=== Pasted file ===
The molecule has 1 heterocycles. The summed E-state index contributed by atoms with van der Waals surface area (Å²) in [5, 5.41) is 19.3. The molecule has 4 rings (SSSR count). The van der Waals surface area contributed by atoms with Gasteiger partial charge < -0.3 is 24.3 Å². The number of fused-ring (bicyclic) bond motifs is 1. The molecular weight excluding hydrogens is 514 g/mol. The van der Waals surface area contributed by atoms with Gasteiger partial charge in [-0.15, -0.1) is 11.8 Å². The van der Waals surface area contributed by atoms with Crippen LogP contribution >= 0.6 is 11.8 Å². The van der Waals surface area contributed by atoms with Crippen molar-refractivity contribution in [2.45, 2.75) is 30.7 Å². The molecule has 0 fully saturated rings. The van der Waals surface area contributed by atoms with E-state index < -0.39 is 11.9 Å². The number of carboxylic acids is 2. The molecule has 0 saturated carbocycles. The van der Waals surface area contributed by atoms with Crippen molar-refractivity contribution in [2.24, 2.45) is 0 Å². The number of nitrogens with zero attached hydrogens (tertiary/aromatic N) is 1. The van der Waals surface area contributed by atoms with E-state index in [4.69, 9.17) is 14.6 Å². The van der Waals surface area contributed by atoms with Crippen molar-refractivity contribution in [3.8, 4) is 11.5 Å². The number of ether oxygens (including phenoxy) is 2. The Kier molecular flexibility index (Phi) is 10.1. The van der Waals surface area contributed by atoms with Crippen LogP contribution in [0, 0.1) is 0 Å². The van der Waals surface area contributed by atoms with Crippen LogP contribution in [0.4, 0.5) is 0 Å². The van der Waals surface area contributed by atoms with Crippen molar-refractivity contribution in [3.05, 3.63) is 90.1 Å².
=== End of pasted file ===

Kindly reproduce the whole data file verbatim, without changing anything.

The molecule has 1 heterocycles. The summed E-state index contributed by atoms with van der Waals surface area (Å²) in [5, 5.41) is 19.3. The molecule has 4 rings (SSSR count). The van der Waals surface area contributed by atoms with Gasteiger partial charge < -0.3 is 24.3 Å². The number of fused-ring (bicyclic) bond motifs is 1. The molecular weight excluding hydrogens is 514 g/mol. The van der Waals surface area contributed by atoms with Gasteiger partial charge in [-0.15, -0.1) is 11.8 Å². The van der Waals surface area contributed by atoms with Crippen LogP contribution >= 0.6 is 11.8 Å². The van der Waals surface area contributed by atoms with Crippen molar-refractivity contribution in [2.45, 2.75) is 30.7 Å². The molecule has 0 fully saturated rings. The van der Waals surface area contributed by atoms with E-state index < -0.39 is 11.9 Å². The number of carboxylic acids is 2. The molecule has 0 saturated carbocycles. The van der Waals surface area contributed by atoms with Crippen molar-refractivity contribution in [2.24, 2.45) is 0 Å². The number of nitrogens with zero attached hydrogens (tertiary/aromatic N) is 1. The van der Waals surface area contributed by atoms with E-state index in [4.69, 9.17) is 14.6 Å². The van der Waals surface area contributed by atoms with Crippen molar-refractivity contribution in [3.8, 4) is 11.5 Å². The number of ether oxygens (including phenoxy) is 2. The Kier molecular flexibility index (Phi) is 10.1. The van der Waals surface area contributed by atoms with Crippen LogP contribution in [0, 0.1) is 0 Å². The van der Waals surface area contributed by atoms with Crippen LogP contribution in [0.4, 0.5) is 0 Å². The van der Waals surface area contributed by atoms with Crippen molar-refractivity contribution in [3.05, 3.63) is 90.1 Å².